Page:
WHO Pesticide Residues Series, No. 1



    The evaluations contained in these monographs were prepared by the
    Joint Meeting of the FAO Working Party of Experts on Pesticide
    Residues and the WHO Expert Committee on Pesticide Residues that met
    in Geneva from 22 to 29 November 1971.1

    World Health Organization



    1 Pesticide Residues in Food: Report of the 1971 Joint Meeting of
    the FAO Working Party of Experts on Pesticide Residues and the WHO
    Expert Committee on Pesticide Residues, Wld Hlth Org. techn. Rep.
    Ser., No. 502; FAO Agricultural Studies, 1972, No. 88.

    These monographs are also issued by the Food and Agriculture
    Organization of the United Nations, Rome, as document AGP-1971/M/9/1.

    FAO and WHO 1972


    Hydrogen phosphide, there referred to as phosphine, was evaluated at
    the 1965 Joint Meeting (FAO/WHO 1965c), reviewed and re-evaluated in
    1966 and 1967 (FAO/WHO 1967b, 1968b) and the recommendations for
    tolerances revised in 1969 (FAO/WHO 1970b). Reference should be made
    to Appendix IV which includes Section 3 of the report of the 1971
    meeting (FAO/WHO 1972a) where general principles concerning fumigant
    residues are discussed.


    The data here considered refer to hydrogen phosphide from tablets,
    pellets or paper packets containing aluminium phosphide from which the
    gas is released on exposure to the atmosphere. These preparations
    contain other materials formulated to control the evolution of the
    hydrogen phosphide and to prevent combustion.


    Use Pattern

    Post-harvest use on dry foodstuffs

    The fumigant is used in many countries for controlling insects in many
    types of dry stored foods. The main use is for cereal grains in bins,
    in boxcars or on floors when the preparations are added during loading
    or are inserted into the bulk. Stacks of bagged or packaged
    commodities can also be fumigated in sealed stores or under a covering
    of gas-proof sheets. In the United States uses with processed food for
    human consumption is subject to recommendations that no unreacted
    aluminium phosphide come into contact with such food and that none of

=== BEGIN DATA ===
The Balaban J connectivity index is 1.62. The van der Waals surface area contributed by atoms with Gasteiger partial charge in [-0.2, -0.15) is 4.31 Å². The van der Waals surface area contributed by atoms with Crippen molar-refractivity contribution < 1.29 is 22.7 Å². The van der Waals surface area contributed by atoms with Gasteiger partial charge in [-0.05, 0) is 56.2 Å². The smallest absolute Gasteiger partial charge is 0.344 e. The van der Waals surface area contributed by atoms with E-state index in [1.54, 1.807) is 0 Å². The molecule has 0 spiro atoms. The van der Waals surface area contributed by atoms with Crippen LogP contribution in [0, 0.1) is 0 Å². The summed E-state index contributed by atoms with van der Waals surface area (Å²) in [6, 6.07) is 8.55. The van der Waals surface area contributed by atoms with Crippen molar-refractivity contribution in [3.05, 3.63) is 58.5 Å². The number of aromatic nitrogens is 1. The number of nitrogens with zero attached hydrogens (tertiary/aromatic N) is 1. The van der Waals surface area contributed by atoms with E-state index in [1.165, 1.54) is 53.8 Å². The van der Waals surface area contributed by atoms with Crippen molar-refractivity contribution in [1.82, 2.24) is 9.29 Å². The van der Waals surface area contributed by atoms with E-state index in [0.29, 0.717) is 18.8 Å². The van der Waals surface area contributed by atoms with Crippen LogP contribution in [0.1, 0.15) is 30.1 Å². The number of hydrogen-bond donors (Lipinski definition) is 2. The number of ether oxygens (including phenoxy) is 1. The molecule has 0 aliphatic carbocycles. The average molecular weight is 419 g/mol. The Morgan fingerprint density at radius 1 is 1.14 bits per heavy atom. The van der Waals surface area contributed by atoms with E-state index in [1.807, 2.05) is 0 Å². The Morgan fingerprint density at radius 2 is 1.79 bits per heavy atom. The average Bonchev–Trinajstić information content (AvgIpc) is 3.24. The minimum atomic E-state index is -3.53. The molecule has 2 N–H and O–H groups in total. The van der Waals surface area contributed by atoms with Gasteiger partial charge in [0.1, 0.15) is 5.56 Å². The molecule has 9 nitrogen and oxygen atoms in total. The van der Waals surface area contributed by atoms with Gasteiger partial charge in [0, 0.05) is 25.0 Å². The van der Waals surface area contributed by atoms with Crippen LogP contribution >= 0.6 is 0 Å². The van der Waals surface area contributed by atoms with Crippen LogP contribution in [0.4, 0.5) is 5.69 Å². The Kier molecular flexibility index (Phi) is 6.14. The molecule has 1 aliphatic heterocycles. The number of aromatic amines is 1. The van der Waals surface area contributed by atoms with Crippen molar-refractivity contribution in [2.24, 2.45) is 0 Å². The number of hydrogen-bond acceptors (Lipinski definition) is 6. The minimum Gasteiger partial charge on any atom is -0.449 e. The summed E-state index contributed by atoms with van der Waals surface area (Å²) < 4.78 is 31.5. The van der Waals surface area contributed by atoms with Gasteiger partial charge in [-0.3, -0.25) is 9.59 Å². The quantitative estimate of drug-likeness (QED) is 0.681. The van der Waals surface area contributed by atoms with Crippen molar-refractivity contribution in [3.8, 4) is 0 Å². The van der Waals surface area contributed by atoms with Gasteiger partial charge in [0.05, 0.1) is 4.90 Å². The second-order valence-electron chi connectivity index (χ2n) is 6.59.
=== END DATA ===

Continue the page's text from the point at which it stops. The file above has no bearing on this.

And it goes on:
the food will be offered to the consumer before 48 hours airing. In
    the United Kingdom it is also recommended that the fumigant
    preparation will be applied in a manner that permits all powder
    residues to be removed after the treatment.

    Residues in foods

    The types of residues may be considered as follows:

    Unreacted aluminium phosphide. The powdery residue consists mainly
    of aluminium hydroxide but typically contains about 5% of the original
    content of aluminium phosphide, This appears to be occluded within the
    particles of aluminium hydroxide, liberating the fumigant very slowly
    into the atmosphere unless it is disturbed. By following recommended
    practices, these residues are avoided.

    Residues of unreacted phosphine. The information previously reviewed
    indicated that all traces of sorbed phosphine are eliminated very
    rapidly from fumigated food by normal aeration.

    Non-volatile residues. Early studies, as reported by Dieterich et
    al. (1967), concluded that there was virtually no loss of phosphine in
    or reaction with exposed food. It was claimed that practically 100% of
    the phosphine applied in a closed system could be recovered.

    In similar experiments, Berck (1968) was unable to recover all the
    phosphine applied. The losses appeared to be related to the nature of
    the food, its moisture content, the temperature and the exposure time.
    Berck inferred that there was some breakdown on, or reaction with, the
    food. Other experiments of the same type have provided evidence
    supporting the likelihood that there is a small amount of reaction in
    foods, typically of the order of 1 ppm (Heseltine, 1970).

    The high background of phosphorus compounds naturally present in food
    makes it difficult to determine phosphorus-containing reaction
    products in food by conventional chemical analysis. This difficulty
    can be overcome in experiments using radioactively-labelled phosphine.
    Several laboratories are at present active in such investigations.

    Robinson and Bond (1970) used 32P-labelled phosphine derived from
    labelled aluminium phosphide to demonstrate the presence of phosphorus
    residues after treatment of wheat, flour, insects and cystine. The
    radioactive residue on wheat and flour could not be removed by
    thorough aeration or by heating at baking temperature. It was shown to
    be largely water soluble and paper chromatography was used to identify
    the main products as hypophosphite and phosphite. It was concluded
    that the oxidation of phosphine to the lower oxyacids of phosphorus
    was mainly a surface phenomenon and in the normal course of air
    oxidation these residues would eventually all appear as
    ortho-phosphate. Deposition of oxidation products of phosphine was
    found also to occur on glass and other surfaces. Reduction of cystine
    in vitro was found to take place but at a very slow rate. In these
    investigations no attempt was made to ensure that all of the
    radioactivity was accounted for.

    Disney and Fowler (1971a, 1971b) have also provided interim reports on
    a study of the reaction of 32P-labelled phosphine with whole wheat.
    Their results are in agreement with Robinson and Bond. They also